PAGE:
Interview With Powerlifting Squat Prodigy - Scott Weech Interviewed By Ben Tatar of CriticalBench.com - February 2008
1) CRITICAL BENCH: Hi Scott. It's an honor to interview the World Record Holder in the 100% RAW Federation. Introduce yourself to Critical Bench!
Well, I am 22 years old and live in Lakeland Fl. I have been married for almost 2 years. I just graduated with my bachelors degree from the University of South Florida . I am 6 feet tall and weigh 310 pounds. I compete in both powerlifting and strongman. I also do strongman exhibitions at various churches.
2) CRITICAL BENCH: Wow, it seems like you have so much going for you at such a young age. You have a degree, marriage, and a squat world record at 22, and you're strongman exhibitions at churches is admirable! What are your best lifts and what federation(s) do you compete in?
My best equipped numbers are Squat - 1103, Bench - 633, Deadlift - 733, and Total - 2442.
My best Raw numbers are Squat - 826.5, Bench - 529, Deadlift - 760, and Total - 2101.
I compete in APF, 100% Raw, and NAS Strongman.
3) CRITICAL BENCH: You have the World Record in the squat in the 100% RAW Federation! Tell us about the squat world record that you hold!
I squatted 826.5 pounds at the 2006 World Championships in Vermont . It was a great feeling, but I really felt like I could have done better than I did. I am excited about the future and raising the bar.
4) CRITICAL BENCH: Give us your squat routine!
Well my routine is constantly changing, but some aspects are fairly constant. I do regular raw squats at least once a week. Never more than twice and if I do squat a second day it will not be as heavy or it might just be something like box squats. One of my recent squat routine looked something like this:
160 - 10, 250 - 5, 360 - 5, 450 - 5, 540 - 5, 630 - 5, 720 - 5, all of these initial sets were done without a belt. The remainder of the sets were done with a belt. 770 - 3, 810 -2. After my squats I will do a number of different exercises, such as pulling the sled and front squats. I try to keep the workout very intense and my workouts usually last about 2 hours.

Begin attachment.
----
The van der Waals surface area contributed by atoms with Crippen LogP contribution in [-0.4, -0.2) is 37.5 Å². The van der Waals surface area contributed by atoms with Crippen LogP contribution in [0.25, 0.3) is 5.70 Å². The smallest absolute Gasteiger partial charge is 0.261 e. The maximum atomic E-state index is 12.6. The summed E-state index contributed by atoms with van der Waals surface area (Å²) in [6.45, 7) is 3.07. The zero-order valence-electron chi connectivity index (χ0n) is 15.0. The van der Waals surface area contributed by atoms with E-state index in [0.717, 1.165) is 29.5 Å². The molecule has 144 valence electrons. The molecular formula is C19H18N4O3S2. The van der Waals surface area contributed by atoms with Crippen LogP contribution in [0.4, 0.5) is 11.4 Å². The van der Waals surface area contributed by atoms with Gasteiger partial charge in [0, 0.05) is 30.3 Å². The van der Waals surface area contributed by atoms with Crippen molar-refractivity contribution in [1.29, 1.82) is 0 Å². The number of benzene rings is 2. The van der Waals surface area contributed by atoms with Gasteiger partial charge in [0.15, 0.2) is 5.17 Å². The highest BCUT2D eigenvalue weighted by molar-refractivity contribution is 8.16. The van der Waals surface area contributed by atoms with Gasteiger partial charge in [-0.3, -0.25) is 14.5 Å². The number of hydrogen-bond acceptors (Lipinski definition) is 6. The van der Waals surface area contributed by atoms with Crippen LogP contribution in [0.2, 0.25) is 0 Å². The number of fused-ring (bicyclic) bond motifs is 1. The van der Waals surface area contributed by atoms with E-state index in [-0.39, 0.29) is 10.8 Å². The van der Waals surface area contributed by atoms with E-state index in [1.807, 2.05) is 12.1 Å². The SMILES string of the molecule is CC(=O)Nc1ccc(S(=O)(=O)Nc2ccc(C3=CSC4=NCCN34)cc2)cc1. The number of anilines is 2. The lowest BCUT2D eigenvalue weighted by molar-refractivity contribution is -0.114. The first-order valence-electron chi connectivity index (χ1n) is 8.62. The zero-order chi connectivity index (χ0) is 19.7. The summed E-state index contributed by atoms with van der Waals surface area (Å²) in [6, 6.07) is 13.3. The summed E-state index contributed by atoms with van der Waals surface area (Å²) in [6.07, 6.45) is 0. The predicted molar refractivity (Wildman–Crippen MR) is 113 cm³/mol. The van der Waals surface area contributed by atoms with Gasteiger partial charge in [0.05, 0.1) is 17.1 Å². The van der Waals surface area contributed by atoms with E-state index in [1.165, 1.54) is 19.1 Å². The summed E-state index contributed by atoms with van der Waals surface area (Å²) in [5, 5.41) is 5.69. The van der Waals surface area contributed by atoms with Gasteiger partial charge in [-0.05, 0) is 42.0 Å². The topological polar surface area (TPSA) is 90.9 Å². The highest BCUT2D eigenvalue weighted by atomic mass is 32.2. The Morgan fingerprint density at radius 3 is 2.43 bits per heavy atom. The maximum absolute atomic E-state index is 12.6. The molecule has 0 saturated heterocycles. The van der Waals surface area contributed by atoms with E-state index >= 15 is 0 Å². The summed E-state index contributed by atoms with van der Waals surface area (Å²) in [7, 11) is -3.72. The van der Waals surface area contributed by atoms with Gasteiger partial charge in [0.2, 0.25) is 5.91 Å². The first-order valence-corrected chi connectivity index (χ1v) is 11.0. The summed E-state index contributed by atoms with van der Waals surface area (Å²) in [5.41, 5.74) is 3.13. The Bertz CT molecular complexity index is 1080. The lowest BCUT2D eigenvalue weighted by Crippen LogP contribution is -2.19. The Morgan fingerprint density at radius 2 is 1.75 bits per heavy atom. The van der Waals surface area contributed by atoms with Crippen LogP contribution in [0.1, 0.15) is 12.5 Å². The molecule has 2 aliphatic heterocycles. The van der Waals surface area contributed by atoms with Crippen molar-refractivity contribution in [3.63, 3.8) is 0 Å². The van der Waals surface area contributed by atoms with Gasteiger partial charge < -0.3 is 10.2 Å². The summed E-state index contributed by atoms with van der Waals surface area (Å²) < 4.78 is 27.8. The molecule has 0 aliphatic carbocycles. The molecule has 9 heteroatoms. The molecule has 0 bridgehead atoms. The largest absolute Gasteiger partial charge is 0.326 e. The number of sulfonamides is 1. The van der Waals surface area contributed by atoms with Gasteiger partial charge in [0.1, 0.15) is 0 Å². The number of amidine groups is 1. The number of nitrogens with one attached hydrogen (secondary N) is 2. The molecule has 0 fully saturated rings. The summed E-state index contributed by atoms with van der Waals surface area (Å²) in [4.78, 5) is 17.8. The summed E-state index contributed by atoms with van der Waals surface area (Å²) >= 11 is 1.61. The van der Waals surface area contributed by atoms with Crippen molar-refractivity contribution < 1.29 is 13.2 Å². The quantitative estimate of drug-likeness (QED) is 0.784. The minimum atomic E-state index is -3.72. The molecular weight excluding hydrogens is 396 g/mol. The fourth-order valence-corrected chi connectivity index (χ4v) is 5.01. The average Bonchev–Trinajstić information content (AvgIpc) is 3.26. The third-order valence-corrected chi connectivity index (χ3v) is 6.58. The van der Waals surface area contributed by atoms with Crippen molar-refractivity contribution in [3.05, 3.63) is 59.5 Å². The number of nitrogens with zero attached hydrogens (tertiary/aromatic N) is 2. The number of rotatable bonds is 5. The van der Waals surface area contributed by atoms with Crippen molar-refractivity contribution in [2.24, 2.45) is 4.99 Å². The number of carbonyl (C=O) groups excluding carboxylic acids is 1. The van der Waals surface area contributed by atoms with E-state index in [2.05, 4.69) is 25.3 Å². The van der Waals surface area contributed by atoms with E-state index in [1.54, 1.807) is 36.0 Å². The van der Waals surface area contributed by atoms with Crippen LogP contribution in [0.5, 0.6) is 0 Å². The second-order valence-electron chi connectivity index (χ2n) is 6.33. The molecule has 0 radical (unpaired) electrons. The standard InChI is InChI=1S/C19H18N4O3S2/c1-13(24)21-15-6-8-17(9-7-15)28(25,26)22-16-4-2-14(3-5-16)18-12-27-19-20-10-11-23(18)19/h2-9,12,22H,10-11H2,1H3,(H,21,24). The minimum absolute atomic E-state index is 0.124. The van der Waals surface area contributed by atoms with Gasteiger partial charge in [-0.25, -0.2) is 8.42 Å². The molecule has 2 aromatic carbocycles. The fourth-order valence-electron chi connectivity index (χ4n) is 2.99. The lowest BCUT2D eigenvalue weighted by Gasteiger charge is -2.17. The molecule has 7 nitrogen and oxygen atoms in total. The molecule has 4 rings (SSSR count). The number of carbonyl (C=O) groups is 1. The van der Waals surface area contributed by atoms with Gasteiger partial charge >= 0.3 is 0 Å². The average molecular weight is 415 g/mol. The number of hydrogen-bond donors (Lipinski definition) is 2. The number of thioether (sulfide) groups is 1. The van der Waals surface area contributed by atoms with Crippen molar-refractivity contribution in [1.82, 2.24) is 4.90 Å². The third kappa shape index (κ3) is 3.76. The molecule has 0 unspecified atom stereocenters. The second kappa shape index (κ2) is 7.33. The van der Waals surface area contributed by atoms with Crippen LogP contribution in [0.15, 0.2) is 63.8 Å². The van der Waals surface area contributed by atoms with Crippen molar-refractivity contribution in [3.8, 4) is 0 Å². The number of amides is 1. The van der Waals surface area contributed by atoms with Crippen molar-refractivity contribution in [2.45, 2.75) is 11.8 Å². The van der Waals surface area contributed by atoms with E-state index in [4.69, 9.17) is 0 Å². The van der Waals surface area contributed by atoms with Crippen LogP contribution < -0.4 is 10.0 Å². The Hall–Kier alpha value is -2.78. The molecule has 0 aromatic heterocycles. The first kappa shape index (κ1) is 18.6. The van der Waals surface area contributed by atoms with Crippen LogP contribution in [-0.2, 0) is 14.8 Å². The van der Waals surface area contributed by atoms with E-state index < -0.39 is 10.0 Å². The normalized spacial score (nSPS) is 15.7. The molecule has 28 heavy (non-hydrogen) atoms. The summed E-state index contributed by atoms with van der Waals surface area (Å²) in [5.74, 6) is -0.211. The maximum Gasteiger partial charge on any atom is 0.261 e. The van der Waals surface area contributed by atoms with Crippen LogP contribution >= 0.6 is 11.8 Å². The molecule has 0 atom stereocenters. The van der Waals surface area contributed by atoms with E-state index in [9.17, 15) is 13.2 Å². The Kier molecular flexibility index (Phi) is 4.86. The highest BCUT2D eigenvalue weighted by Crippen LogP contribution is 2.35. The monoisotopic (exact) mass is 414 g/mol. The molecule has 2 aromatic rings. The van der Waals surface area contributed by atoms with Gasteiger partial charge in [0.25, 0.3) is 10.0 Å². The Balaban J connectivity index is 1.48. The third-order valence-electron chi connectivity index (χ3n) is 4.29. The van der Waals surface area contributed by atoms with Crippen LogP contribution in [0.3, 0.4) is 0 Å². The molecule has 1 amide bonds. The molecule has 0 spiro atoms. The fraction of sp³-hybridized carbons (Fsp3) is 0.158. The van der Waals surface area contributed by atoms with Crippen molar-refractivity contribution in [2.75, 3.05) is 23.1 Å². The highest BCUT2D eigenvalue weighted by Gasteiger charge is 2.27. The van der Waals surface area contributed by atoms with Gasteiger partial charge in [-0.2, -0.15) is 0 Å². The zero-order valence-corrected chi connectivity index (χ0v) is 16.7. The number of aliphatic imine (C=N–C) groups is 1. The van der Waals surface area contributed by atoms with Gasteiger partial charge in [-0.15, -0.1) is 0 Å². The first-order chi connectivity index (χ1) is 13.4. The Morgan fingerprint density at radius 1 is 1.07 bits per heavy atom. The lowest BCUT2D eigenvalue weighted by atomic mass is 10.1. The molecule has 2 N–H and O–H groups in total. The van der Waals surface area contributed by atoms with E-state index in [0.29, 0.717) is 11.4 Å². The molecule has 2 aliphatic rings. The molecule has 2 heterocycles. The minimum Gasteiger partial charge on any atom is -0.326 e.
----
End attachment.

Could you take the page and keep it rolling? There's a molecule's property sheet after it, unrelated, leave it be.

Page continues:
5) CRITICAL BENCH: It's always interesting to hear how the best train. Let me ask you, were you always a good squatter?
I have always been a good squatter and it has been the lift that has gone up the quickest for me. I started squatting seriously in high school, and I have always tried to learn from more experienced lifters. When a lifter thinks they know everything there is to know, perhaps they know the least.
6) CRITICAL BENCH: Agreed, nobody can learn anything being closed minded. Scott, what are your future goals in the squat?
I would like to be the first person to squat 1000 lbs. raw. This will probably take some time, but I would like to squat 900 raw soon.
7) CRITICAL BENCH: We're excited to see you break your own record as well. What do you think are the 5 most important aspects when going for a bigger squat?
Stay clean, Train smart, it is critical to train with heavy weight on your back, intense workouts, and always be willing to learn.
8) CRITICAL BENCH: What is your advice for a bigger bench press and a bigger deadlift?
My advice would be to learn as much as possible, but to also learn what works best for you. Not everything you read will work as well for you. Two very important things to remember are to train consistently and intensely. And do not be afraid to try new things.
9) CRITICAL BENCH: Away from the sport of powerlifting and strongman, what do you enjoy doing during your free time?
Well I have to spend a lot of time studying. I only enjoy that some times. I really enjoy doing strength ministries. It is my gift from God, and I must use it to glorify him. Nothing else involving strength athletics is as important. I also really enjoy spending time with my wife. She supports me in all that I do, and I am blessed to have her.
10) CRITICAL BENCH: How do you see the future of powerlifting and what would you like to see change in powerlifting?